A retrospective review of 60 acute fractures of the tibia treated with reamed intramedullary nailing was undertaken to document the spectrum of complications associated with this procedure. Forty-five tibial fractures were followed to radiographic union; follow-up averaged 25 months (range, 10–63 months). Complications were categorized into intraoperative, early postoperative, and late postoperative groups. Intraoperative complications occurred in 6 of the 60 (10%) fractures and included propagation of the tibial fracture into the insertion site of the nail in four cases. In each of two other fractures, at least one of the proximal interlocking screws was documented to have poor bony purchase. These complications did not affect final fracture alignment or clinical result. Early complications included soft-tissue complications, complications of fixation, and neurologic complications. Four patients developed hematomas at the nail insertion site. Eight fractures were stabilized in greater than 5° of varus or valgus. Neurologic deficits directly related to the procedure were documented in 18 patients (30%). The majority were minor sensory neu-ropraxias of the peroneal nerve. Sixteen (89%) of these nerve palsies were transient, resolving within 3–6 months. Two patients had persistent nerve deficits at 1-year follow-up. In the late complications group, 10 of the 45 (22%) tibial fractures followed to union developed patellar tendinitis. Nonunion developed in two fractures, both of which required additional surgical procedures to obtain fracture union. Two deep infections occurred, both of which resolved after local wound care, fracture union, and nail removal. Overall, 26 of the 45 tibial fractures available for follow-up (58%) developed some complication attributable to the procedure. The majority of these complications were minor and did not affect the long-term clinical result. However, the operative surgeon needs to be aware of the significant potential for complications with this procedure.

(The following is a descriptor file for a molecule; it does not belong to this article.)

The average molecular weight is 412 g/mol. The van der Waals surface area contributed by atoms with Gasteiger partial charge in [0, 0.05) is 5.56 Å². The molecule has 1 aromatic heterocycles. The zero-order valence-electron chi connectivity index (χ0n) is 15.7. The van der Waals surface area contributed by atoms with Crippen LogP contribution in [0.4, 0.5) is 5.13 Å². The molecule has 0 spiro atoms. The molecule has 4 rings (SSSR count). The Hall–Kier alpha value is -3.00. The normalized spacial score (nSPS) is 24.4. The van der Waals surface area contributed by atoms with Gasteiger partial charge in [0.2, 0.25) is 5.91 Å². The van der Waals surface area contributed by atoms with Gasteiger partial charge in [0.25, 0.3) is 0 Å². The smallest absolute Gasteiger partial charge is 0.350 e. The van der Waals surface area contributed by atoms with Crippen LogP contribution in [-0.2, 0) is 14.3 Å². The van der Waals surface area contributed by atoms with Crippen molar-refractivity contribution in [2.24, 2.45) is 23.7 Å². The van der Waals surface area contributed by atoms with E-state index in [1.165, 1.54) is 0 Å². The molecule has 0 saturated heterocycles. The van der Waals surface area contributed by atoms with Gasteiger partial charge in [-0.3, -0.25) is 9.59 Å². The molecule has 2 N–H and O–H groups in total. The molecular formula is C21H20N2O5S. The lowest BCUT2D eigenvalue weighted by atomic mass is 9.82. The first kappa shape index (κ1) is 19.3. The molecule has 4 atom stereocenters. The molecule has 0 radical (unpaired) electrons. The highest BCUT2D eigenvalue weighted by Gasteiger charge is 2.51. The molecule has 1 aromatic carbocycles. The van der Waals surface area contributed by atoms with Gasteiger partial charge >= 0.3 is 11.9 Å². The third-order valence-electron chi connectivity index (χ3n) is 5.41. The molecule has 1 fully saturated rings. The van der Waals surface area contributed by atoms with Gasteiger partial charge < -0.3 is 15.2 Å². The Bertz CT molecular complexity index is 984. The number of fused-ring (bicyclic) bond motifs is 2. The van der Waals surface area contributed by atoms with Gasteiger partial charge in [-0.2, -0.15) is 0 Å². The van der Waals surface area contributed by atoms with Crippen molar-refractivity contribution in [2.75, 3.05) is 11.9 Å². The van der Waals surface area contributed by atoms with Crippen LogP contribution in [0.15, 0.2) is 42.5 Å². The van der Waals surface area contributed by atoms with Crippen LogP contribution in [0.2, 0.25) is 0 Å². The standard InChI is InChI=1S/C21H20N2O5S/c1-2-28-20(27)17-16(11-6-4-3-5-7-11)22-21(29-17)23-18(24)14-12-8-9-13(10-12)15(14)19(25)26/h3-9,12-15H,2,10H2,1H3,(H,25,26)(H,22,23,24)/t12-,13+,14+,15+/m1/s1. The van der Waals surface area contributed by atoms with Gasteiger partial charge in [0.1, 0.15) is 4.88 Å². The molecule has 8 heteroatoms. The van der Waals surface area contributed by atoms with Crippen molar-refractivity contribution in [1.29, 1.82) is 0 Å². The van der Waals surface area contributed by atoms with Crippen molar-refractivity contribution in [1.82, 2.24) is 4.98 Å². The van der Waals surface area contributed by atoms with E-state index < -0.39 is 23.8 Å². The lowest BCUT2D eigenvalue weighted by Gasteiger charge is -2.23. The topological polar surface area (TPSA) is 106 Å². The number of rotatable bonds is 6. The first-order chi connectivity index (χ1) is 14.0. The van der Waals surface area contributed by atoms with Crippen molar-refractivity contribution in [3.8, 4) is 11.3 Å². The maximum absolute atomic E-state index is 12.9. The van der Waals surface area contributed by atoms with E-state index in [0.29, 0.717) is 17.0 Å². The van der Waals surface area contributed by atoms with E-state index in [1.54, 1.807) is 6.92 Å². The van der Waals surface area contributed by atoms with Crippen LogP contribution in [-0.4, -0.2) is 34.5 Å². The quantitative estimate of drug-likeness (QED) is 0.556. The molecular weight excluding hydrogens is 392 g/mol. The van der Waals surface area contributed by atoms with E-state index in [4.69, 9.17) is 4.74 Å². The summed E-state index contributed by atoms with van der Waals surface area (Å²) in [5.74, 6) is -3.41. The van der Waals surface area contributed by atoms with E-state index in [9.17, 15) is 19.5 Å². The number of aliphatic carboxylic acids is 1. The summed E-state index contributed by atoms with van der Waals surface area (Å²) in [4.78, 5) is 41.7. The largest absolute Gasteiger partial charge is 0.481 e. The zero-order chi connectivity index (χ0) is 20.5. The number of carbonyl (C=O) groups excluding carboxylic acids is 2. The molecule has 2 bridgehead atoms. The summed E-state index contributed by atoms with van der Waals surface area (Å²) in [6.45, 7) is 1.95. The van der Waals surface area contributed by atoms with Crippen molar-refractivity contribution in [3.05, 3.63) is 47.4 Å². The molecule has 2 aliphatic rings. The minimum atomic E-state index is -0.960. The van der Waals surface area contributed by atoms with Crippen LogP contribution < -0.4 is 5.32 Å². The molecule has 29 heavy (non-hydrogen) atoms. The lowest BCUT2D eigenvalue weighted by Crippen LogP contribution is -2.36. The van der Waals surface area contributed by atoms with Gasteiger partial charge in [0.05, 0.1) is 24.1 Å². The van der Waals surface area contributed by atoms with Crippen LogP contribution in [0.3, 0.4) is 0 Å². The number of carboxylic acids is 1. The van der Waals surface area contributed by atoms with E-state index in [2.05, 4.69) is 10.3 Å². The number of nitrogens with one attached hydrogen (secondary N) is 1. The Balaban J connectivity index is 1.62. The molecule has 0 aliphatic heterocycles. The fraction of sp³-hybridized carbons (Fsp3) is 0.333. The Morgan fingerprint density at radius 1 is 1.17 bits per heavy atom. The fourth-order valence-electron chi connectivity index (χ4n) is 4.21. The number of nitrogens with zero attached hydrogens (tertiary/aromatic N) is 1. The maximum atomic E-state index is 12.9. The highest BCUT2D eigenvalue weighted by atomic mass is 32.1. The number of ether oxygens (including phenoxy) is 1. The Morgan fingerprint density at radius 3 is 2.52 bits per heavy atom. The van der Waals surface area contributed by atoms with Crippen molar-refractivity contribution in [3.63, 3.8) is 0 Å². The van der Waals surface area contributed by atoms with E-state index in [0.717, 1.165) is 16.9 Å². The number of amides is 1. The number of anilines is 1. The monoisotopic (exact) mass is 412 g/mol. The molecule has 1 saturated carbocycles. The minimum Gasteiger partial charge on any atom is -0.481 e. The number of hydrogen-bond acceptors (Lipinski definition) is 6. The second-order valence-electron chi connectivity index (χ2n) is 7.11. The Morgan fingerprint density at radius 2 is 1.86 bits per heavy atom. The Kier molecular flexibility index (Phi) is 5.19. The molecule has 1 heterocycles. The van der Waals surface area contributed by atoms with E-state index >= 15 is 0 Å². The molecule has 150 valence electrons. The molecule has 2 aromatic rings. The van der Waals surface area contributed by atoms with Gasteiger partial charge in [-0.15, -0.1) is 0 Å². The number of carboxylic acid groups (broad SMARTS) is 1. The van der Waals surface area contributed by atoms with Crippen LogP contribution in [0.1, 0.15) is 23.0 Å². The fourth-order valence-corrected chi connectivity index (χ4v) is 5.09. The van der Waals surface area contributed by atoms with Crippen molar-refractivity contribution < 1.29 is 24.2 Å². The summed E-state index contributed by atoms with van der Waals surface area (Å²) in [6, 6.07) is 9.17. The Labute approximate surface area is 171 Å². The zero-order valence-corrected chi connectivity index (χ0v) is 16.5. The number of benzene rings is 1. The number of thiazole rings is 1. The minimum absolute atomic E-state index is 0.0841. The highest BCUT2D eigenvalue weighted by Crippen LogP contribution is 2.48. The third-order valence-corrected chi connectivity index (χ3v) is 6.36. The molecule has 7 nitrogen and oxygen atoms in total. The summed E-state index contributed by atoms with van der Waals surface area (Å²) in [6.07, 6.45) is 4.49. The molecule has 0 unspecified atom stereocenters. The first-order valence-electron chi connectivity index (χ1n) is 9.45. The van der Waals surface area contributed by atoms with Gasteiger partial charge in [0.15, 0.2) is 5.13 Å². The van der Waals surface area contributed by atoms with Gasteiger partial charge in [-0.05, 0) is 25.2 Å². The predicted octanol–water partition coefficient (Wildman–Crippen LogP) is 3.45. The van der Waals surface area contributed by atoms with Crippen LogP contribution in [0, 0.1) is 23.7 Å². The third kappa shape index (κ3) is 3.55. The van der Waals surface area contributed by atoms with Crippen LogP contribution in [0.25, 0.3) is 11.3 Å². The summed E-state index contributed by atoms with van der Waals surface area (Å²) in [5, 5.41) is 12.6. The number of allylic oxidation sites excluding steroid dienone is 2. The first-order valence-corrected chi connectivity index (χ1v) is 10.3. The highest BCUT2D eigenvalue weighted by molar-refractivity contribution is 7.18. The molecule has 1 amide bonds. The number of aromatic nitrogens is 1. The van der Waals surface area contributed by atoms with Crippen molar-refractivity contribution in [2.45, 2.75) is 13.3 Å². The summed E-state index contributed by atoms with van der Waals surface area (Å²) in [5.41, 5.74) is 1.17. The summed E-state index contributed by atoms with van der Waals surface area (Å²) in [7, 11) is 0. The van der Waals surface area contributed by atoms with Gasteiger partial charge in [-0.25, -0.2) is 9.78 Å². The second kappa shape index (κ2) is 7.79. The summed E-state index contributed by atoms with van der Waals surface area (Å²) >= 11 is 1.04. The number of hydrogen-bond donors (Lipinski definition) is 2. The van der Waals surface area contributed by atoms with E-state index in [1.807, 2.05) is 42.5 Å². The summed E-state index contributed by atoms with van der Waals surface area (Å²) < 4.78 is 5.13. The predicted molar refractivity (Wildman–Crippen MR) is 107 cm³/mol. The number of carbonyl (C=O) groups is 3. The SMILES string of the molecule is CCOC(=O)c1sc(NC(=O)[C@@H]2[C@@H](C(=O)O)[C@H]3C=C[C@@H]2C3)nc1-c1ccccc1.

- Reamed intramedullary nailing
ASJC Scopus subject areas
- Orthopedics and Sports Medicine